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Ask the Expert: There are some good reasons to invest in property – but know the risks

Financial adviser Craig Sankey answers your superannuation and other finance questions each week and tackles property today.

Jan 24, 2024, updated Jan 31, 2024

Question 1

I love your articles. They are clear and concise. I have just been to see a couple of financial advisors. Being a woman in my late 50s, I need to invest my inheritance and savings to earn my own living. I am aware that I can deposit into super and start drawing a pension in a couple of years. One issue that I am torn on is that one advisor says to start a self-managed super fund, especially if I want to invest in any property, and others say that most people offload investment properties as they age and invest only in the sharemarket. At my age, what kind of investing would secure my future if I have around $1.5m to invest? Is it better to invest in a property outside of super? It is difficult to know which advice is more sage. Secondly, it is very difficult to find an advisor who has experience in property and in sharemarket funds. Are there independent advisors who advise on both?

Thanks for those comments.

Generally opening an SMSF would be appropriate if most of the below were satisfied:

  • You are wanting and prepared to take an active interest in investing funds (in conjunction with an adviser);
  • You are comfortable in taking on the duties of a trustee;
  • You can see some fee and tax advantages. Given your balance, this may well be the case.
  • You have a preference to invest in direct property

If wanting a loan to part purchase an investment property then it’s generally best done outside super due to lending restrictions and tax considerations. However, if purchasing it direct then property is a viable investment within SMSF.

You are correct in that as people age, they don’t want the hassle of an investment property. And if the funds are in a SMSF sometimes they are forced to sell once they convert the fund from ‘accumulation’ to ‘pension’ phase as the rent is not enough on its own to meet the minimum drawdown requirements.

When looking at direct shares or property you should be prepared to invest for seven years or longer. Not that you must in many instances, as returns over those periods will quite often be good. However, if there is a downturn that affects shares, property, or both, you need to be able to stay the course until markets recover.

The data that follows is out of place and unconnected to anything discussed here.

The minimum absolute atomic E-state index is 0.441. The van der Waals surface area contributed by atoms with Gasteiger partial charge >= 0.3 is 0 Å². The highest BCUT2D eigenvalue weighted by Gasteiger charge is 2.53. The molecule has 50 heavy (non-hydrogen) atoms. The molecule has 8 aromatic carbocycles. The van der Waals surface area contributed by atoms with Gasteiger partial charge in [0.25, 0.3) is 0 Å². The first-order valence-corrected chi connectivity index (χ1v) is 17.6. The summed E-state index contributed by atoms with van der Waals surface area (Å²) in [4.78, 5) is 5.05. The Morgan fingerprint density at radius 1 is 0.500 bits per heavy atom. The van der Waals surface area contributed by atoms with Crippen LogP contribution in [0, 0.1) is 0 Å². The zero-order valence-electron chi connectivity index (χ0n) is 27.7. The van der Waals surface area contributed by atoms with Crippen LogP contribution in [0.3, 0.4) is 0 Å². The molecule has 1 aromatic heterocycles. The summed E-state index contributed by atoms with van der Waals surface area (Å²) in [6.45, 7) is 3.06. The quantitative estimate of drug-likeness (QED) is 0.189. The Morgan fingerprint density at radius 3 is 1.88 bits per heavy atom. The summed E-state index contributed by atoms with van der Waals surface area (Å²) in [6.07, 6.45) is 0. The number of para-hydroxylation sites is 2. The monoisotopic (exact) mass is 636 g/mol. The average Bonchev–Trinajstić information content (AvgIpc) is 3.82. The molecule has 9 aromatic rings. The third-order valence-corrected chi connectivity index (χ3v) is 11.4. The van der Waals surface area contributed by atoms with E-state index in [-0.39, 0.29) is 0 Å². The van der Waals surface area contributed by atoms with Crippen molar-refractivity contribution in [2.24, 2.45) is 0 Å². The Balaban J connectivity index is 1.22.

There is certainly a wide range of advisers to choose from. Many will offer a free or discounted first-off meeting to ensure you are the right fit for each other. It’s important you feel comfortable with their approach, fee structure and investment philosophy before signing up with one.

The government’s Moneysmart website lets you search for advisers in your area, provides tips on finding an adviser and gives a list of their qualifications and experience.

I would also look for an adviser who is a member of a reputable industry association, such as the Financial Advisers Association of Australia or the Profession of Independent Financial Advisers.

Question 2

I’m on a full pension and own my home. I do not have a partner. My sister is at risk of becoming homeless as she faces increases in her rent. If I take a reverse mortgage against my home and buy a unit for her, how will this affect my pension? I would borrow the full amount of the investment property and her rent would cover interest-only repayments.

You would need to be very careful in this situation.

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Your home is asset-test exempt. If you took out a reverse mortgage against it and purchased an investment property, then this would be asset tested.

It would be the full value of the investment property that would be assessed, you cannot subtract the value of the reverse mortgage. This is because your reverse mortgage is secured against your principal home which is an exempt asset.

This would probably have a significant impact on your age pension.

Rent paid to you by your sister would also be counted under the income test. Note there is no Centrelink requirement that you have to rent it out at market rates.

When obtaining a reverse mortgage there are limits on how much can be borrowed so you may find you won’t be able to draw a large enough lump sum to buy an investment property.

All in all, this does not sound like a reasonable approach. You may need to explore other avenues such as having her live with yourself, or, contributing to her rent so it is affordable. If you wanted to do the latter, you could do this by looking at the government’s reverse mortgage scheme, entitled Home Equity Access Scheme. They would pay regular fortnightly payments on top of your age pension.

Craig Sankey is a licensed financial adviser and head of Technical Services & Advice Enablement at Industry Fund Services

Disclaimer: The responses provided are general in nature, and while they are prompted by the questions asked, they have been prepared without taking into consideration all your objectives, financial situation or needs.
Before relying on any of the information, please ensure that you consider the appropriateness of the information for your objectives, financial situation or needs. To the extent that it is permitted by law, no responsibility for errors or omissions is accepted by IFS and its representatives.

This column also appears in our sister publication The New Daily, which is owned by Industry Super Holdings.

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